Participant's Summary

JHU Divisions involved: Nitze School of Advanced International Studies, Bloomberg School of Public Health, Berman Institute of Bioethics

Collaborations: We developed formal research partnerships with a local Kenyan organization, Serve Women and Children Empowerment and Development Agenda (SWACEDA), to conduct the research in Isiolo, Kenya. Through this work we also engaged with Mario Herrero at the Commonwealth Scientific and Industrial Research Organisation (CSIRO) in Queensland, Australia. Mario is a pastoralist and livestock production expert who we consulted on this project. We have further engaged with him by developing more formal collaborations between CSIRO and the Global Food Ethics and Policy Program (GFEPP) through the EAT LancetCommission and the Beef, Food Choice, and Values project.

Outputs: Submitted peer-reviewed paper, “Survival of the fittest”: Pastoralists’ livelihoods and capabilities in northern Kenya.” The output of this work also has informed the framing of discussions about “sustainable diets” for more marginalized communities around the world. This includes informing the framing in the LancetEAT Commission about production systems in low- and middle-income countries, and a policy brief about international development priorities for the Norwegian Government.

“The most exciting part of this work was being able to gain insight into the livelihoods and culture of producers in Kenya, and ongoing efforts to support those producers, and to understand the real-life implications of issues around climate change and sustainability in low- and middle-income countries. In particular, it used applied, practical research to understand the implications of popular policy options (including internationally, as they relate to sustainable diets) for stakeholders who are often not prioritized. We would not have accomplished this work without the Practical Ethics program.”

Participating Faculty

Principal Investigator

Jessica Fanzo, Bloomberg Distinguished Associate Professor of Ethics and Global Food & Agriculture, Nitze School of Advanced International Studies; Berman Institute of Bioethics; Bloomberg School of Public Health

Environmental Ethics in American Life: An Anthropological Inquiry

$62,240 grant
Project Description and Presentation Video

This project examines the practical ethics of the production, consumption, and disposal of disposable plastic consumer goods. Secondly and more generally, the project will also examine the cultivation of new practical relations to things through the design of more durable goods, the transformation of consumption habits, and a revaluation of disposable “waste” and its value. In addition to an undergraduate course on consumption, Dr. Pandian, Associate Professor of Anthropology, will conduct anthropological fieldwork with manufacturers, designers, consumers, activists, artists, sanitation workers, and others who have a close relationship to these materials.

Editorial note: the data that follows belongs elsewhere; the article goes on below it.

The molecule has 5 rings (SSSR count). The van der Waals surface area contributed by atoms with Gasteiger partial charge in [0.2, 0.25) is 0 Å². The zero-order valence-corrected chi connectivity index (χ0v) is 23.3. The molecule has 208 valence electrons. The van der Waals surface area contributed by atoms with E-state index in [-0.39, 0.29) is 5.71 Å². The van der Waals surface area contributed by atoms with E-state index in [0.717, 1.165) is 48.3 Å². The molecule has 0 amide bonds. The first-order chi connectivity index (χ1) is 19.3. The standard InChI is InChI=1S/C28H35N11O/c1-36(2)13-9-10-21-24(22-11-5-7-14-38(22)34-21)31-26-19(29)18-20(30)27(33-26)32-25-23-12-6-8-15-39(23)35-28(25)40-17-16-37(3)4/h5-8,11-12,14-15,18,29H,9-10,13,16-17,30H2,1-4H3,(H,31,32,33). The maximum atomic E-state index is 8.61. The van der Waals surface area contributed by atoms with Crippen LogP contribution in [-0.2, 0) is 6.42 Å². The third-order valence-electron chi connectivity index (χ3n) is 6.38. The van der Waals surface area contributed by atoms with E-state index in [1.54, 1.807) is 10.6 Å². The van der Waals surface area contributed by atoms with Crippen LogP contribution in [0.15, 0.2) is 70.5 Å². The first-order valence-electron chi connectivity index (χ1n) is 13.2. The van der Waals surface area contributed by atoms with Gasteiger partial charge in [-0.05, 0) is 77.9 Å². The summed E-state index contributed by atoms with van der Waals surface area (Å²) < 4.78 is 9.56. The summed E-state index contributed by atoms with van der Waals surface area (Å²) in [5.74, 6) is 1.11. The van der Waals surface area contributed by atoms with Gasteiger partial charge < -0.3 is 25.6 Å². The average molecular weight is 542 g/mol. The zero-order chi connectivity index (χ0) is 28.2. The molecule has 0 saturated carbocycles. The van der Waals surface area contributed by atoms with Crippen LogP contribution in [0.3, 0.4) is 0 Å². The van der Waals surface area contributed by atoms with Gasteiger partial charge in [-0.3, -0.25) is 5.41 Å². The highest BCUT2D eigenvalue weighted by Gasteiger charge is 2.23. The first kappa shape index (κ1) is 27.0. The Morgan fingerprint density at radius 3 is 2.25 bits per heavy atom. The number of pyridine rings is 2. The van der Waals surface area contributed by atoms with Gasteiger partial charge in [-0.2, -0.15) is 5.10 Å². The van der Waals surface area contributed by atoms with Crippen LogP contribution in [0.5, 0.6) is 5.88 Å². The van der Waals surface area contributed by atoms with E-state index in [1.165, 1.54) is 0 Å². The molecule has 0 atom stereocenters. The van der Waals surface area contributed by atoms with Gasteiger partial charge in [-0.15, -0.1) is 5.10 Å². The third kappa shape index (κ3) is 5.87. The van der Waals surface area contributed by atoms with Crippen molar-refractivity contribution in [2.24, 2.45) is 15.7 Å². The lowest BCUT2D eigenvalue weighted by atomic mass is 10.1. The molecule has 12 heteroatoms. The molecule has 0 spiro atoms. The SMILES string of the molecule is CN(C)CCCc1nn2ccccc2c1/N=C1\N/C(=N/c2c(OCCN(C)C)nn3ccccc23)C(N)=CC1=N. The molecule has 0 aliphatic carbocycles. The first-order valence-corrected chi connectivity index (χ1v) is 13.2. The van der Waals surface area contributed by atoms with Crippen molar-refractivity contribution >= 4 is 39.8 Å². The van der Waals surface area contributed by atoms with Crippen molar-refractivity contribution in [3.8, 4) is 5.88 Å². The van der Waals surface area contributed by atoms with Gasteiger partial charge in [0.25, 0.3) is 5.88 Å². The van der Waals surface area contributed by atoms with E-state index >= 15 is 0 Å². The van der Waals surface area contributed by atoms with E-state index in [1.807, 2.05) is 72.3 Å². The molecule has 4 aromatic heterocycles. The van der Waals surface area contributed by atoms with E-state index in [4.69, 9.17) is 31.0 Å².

Participant's Summary

JHU Divisions involved: Krieger School of Arts and Sciences

Collaborations: I worked in multiple sites along the southern border of the United States and talked with local officials, activists, and ordinary people about the idea of a wall and why it might either appeal or disturb. I also worked with producers and consumers of domestic construction and everyday technologies of security and containment to try to understand how quotidian practices of boundary-making shape desires for a wall at a larger and necessarily more abstract national level. I visited American trade shows in construction, concrete, and plastic to see how professionals in these fields think about the analogies between everyday technologies of containment and a national politics of containment, and interviewed promoters and developers of gated communities, home alarm systems, and other infrastructures of domestic security.

Outputs: Completing work on a manuscript intended for a wide public audience, tentatively called “Impervious: How Americans Learned to Wall Themselves In.” I have given academic talks about this work at the University of Southern California, UCLA, UMBC, the University of Washington, and Rice University. I gave a public talk at Bird in Hand bookstore in Baltimore recently, and am working on an op-ed to synthesize my findings.

Additional Funding: $75,000 JHU Catalyst Grant

“By pursuing the questions that have emerged is this project, I aim to shed new anthropological light on one of the most pressing questions of our time: why, at a moment when so many global perils like climate change demand transnational action and imagination, many Americans have opted instead for isolating walls and barriers. This is work that I could not have accomplished without the sabbatical time that the Practical Ethics grant afforded, and for this I am very grateful.”

Participating Faculty

Anand Pandian, associate professor and director of Undergraduate Studies, Department of Anthropology, Krieger School of Arts and Sciences